What Makes a Good Financial Model?
The expression “Garbage In, Garbage Out” quite literally applies to modeling and forecasting. To create a good financial model with relevant insights and output for a company, the forecast assumptions should be based on recent company historical financials or on reliable market and industry metrics.
For example, reviewing a company’s historical revenue growth or COGS and expense items as a percentage of revenues provides a recent trend or average that can then be applied to the forecast years. If a company is operating in a large or global industry where growth assumptions and average profit margins or expenses are available, then these “market averages” can be applied to forecast assumptions. In both cases, the user is able to support and defend the forecast assumptions with actual historical company financials or credible market/industry data, then the model’s output and insights will generally be considered to be reasonable.
Below is a list of guiding principles for the structure and design of a financial model which makes it “user-friendly” (e.g., easy to use), more flexible, and adaptable to developing different case scenarios for a company (e.g., merger, acquisition, LBO) and in testing certain changes in a company’s operations or financials (e.g., cost-cutting initiatives, new market expansion, changes to debt structure).
- Group forecast assumptions together in one area of the model. This will be easier to access and will make it more efficient to review and understand model inputs
- Change the format of “negative” numbers to reflect a negative number (e.g., brackets around the number). This will make the review of both the inputs and outputs easier to digest and more efficient to spot any issues
- For simpler, smaller models, a three-statement financial model in one tab (worksheet) of excel will make the building and review much easier. It will also make any links from new worksheets (e.g., valuation, merger) more efficient
- Worksheet pages should be organized consistently with similar titles and column headings, and consistent formatting, fonts, font size, and use of font color. This will make the online or printed review much more efficient to review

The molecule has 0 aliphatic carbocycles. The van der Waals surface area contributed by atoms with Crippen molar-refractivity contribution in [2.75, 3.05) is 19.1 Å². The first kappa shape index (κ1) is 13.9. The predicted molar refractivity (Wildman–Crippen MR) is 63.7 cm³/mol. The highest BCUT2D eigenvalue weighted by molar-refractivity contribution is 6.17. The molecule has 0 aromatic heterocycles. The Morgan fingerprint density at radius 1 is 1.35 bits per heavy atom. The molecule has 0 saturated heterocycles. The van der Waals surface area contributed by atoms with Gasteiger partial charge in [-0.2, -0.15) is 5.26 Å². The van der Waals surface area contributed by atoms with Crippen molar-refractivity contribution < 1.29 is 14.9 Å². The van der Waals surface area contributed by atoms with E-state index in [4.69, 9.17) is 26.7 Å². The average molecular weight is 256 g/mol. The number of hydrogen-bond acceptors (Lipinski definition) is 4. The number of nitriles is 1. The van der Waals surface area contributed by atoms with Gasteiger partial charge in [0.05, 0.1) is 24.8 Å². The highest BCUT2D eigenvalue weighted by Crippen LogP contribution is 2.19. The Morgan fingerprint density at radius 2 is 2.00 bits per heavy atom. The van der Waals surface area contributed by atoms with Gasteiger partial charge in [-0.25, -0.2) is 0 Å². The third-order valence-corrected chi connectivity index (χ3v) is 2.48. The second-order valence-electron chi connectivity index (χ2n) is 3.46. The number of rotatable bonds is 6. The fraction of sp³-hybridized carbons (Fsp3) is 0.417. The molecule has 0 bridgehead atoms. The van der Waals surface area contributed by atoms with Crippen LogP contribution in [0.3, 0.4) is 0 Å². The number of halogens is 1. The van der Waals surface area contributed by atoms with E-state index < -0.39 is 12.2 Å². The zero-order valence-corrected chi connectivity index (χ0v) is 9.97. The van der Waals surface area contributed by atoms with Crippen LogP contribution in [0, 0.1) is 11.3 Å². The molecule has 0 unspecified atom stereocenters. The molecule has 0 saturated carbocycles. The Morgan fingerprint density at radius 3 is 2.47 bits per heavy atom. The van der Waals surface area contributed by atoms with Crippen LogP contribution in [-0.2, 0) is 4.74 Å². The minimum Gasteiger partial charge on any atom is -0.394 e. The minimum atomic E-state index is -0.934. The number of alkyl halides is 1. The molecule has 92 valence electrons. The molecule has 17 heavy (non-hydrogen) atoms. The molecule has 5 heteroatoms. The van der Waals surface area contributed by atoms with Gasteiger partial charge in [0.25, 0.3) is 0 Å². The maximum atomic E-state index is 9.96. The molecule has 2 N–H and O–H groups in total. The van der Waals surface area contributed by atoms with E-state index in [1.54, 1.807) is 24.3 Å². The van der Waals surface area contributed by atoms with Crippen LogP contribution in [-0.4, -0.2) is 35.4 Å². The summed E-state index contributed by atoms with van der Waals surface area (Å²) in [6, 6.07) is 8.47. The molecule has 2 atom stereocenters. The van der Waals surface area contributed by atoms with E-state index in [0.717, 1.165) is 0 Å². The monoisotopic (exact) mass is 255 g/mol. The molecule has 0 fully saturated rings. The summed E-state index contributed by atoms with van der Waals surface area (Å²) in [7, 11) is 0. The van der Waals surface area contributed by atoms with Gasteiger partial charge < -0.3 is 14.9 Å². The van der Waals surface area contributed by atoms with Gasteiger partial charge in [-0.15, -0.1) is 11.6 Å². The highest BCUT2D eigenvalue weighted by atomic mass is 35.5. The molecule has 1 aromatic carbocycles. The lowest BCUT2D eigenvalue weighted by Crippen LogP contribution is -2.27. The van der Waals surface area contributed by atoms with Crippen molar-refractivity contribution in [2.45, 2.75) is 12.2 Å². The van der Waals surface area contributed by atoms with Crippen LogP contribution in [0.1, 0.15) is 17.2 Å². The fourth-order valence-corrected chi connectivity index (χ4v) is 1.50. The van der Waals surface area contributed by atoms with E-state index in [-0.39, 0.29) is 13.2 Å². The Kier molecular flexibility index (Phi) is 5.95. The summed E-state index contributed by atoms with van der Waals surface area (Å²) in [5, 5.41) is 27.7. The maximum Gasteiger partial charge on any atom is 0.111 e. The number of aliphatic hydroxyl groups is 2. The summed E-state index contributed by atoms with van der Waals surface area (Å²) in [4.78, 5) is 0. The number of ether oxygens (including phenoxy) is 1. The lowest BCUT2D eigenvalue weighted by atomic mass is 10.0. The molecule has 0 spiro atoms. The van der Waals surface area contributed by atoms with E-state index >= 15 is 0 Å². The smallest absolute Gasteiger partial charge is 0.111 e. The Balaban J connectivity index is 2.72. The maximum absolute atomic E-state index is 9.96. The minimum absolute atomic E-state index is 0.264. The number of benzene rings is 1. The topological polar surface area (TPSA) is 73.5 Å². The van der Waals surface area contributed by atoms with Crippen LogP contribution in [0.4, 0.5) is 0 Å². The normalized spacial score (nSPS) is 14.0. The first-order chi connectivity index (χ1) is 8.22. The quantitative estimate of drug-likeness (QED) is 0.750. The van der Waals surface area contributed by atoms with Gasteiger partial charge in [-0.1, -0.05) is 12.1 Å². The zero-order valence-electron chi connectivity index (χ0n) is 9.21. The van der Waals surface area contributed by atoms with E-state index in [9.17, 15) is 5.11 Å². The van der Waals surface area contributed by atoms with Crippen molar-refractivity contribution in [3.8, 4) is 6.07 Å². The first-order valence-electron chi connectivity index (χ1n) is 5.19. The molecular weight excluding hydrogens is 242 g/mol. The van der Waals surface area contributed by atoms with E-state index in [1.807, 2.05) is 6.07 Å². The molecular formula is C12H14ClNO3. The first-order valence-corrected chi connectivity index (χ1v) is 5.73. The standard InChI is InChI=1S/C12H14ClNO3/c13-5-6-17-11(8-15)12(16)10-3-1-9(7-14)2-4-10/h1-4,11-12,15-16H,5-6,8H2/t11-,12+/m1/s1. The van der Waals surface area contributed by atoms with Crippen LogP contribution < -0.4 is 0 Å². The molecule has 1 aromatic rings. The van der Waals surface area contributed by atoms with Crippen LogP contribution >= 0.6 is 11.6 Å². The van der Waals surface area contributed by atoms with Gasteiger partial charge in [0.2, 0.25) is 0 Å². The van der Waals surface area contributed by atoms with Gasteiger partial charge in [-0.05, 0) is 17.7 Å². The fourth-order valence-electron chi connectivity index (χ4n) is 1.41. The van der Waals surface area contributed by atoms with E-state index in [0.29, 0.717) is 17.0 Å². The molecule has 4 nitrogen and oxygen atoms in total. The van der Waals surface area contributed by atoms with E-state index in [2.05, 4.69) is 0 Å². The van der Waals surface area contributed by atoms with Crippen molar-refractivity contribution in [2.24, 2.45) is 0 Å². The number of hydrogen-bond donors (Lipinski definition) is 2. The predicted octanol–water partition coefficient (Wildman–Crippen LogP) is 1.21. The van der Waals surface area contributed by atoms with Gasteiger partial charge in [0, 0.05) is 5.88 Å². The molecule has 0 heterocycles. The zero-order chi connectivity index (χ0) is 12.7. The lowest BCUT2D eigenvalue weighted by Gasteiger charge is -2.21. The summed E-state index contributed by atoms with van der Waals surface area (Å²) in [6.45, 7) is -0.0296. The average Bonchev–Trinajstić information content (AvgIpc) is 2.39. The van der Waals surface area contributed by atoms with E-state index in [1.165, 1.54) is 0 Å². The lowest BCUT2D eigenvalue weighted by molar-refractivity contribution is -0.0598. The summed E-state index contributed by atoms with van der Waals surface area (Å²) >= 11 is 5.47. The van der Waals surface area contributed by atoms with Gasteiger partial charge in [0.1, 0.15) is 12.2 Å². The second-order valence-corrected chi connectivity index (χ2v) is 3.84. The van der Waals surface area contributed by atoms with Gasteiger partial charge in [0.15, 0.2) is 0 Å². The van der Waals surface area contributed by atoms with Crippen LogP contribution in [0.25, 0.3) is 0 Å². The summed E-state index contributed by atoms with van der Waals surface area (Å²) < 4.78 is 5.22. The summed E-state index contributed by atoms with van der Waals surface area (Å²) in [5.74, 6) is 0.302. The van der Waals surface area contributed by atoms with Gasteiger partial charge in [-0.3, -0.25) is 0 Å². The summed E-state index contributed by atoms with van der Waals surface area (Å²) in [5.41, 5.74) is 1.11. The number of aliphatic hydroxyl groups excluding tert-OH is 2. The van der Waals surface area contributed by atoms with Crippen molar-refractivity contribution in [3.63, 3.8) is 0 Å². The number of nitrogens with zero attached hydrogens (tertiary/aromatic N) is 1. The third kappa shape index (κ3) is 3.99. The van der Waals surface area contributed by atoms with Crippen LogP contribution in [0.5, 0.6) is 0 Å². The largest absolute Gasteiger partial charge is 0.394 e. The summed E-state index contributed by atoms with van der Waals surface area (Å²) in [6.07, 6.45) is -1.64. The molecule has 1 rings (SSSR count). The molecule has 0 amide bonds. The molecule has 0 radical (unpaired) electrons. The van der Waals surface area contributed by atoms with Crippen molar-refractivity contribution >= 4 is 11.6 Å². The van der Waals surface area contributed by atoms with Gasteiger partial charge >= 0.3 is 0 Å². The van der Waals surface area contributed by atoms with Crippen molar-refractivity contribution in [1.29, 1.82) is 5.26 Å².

- Do not have too many or unnecessary assumptions and line items. This creates a “clean” and logical model to both use and review. It will also make sharing the model with another user easier
Key Learning Points
- A good financial model should be flexible. i.e. the user should be able to adjust forecast assumptions for any possible situation that a company may consider
- A good financial model relies on actual company historical information or credible industry/market information to defend or support forecast assumptions
- Good financial models have a clean, well-organized design and layout which makes them more user-friendly and will make the online or print review of the output more professional looking and much easier to digest
- A good financial model has consistent titles, column headings, font, and color schemes
Developing reasonable and sound assumptions, reviewing company historical results and key metrics and ratios, and researching for industry or market data and projections are ways to enhance the credibility of your financial model and avoid a “Garbage In, Garbage Out” scenario. Equal time and care should be considered when developing the layout and structure of your model as well as the “cosmetic” features of your model (e.g. font, font size, color scheme, column headings). A good financial model is one that is easy and efficient to use, review and understand, and one that creates insights and outputs that are relevant to the company.
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